Unstructured times are the worst!
By Karen Ferguson, Director of Linrow Education – speaking at the Live Online National Education Show on 6, 7, 8 October 2021
Within a school environment, many strategies and techniques are in place to support and guide students on the Autistic Spectrum, and it’s important to focus upon the key areas of difficulty around social interaction, communication, thought, imagination and sensory. As educators, we understand that all students are unique and individual and address their needs accordingly. However, when unstructured times come along – including breaks, lunches and lesson change-overs - all routine and structure are typically lost, which dramatically escalates our students’ anxiety and stress.
During these challenging times, there is a range of difficulties that can occur. One of the first and often the most upsetting is sensory overload. Thinking about the level of noise during breaks and lunches, students will often describe it as having many radio stations playing at once and not being able to tune into a single one of them. The number of students is raised dramatically from being in a classroom; add to that the colours and smells outside, and sensory overload is very common.
There are some simple strategies and techniques to help alleviate the concerns, anxiety and stresses for our young people in these unstructured times. A simple mechanism to implement is the training and education of pupils - enlightening students within the school is a fairly easy fix. This will give all students an awareness and allow more of an understanding during these more challenging times.
In my experience, giving some structure to breaks can be another easy fix. Having a designated quiet area for students with sensory overload can help, as can planned games that are organised by staff or peer mentors. Another interesting activity is the challenge bag, which consists of a set of cards with challenges and allows students to work independently or in groups. The challenges can be categorised, and involve both physical and academic challenges, such as: ‘Who can do the most star jumps in one minute?’ ‘How many items begin with the letter B?’ ‘Can you count the number of trees?’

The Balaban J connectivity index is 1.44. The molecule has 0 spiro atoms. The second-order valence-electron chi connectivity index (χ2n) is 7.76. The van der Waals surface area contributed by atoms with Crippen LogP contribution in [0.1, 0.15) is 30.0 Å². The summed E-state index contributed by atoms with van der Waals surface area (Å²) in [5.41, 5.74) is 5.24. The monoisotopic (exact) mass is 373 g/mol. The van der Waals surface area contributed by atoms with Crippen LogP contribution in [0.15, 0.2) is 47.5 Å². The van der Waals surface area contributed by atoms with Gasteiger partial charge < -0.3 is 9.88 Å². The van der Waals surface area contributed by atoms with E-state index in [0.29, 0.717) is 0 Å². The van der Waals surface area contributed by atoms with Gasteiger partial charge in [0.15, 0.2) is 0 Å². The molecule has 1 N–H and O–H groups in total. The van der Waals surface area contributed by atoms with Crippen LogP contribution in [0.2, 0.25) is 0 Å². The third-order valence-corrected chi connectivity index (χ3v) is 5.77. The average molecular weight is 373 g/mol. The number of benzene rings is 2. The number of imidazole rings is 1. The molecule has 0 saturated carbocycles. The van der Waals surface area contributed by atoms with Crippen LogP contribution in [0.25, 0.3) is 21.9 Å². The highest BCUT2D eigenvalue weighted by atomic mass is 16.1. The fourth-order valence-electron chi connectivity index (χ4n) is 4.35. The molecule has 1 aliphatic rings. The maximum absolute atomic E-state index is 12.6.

Another excellent resource to help with the challenges of unstructured times is effective communication, particularly between home and school. Working together can also be very beneficial for all parties; sharing the strategies and techniques that work and, more importantly, don't work, is essential to making these times more manageable and enjoyable for our students. Being able to discuss possible triggers to allow a preventative approach to unstructured times can only be advantageous to all concerned.
Additional difficulties that we need to address are around the unwritten social demands and rules that all neurotypical students appear to know and understand. This can cause a lot of anxiety - Who should they speak to? How close should they stand? What should they talk about? Our students find these unstructured times totally exhausting and wearing.
One solution - which is by far the most effective, if not the easiest or quickest to implement - is to teach these skills. Working with small groups to develop basic communication skills will aid understanding, addressing both the social side of communication and the more abstract non-verbal signs. The amount of information communicated using non-verbal signs can be far more valuable than what is actually said, and of course, is the most difficult for our students to understand and develop. I often use emojis to start the process, as many of our students will have an understanding of these; however, we then need to relate them back to real life, and this is often where it becomes more challenging.
The key to unstructured times is reducing the anxiety and stress using all the tools in the teacher’s box of tricks. Being proactive is always going to be more successful than being reactive!
Karen Ferguson is the Director of Linrow Education and speaking at this year’s National Education Show on 6,7 and 8 October. Book your 3-day free pass here.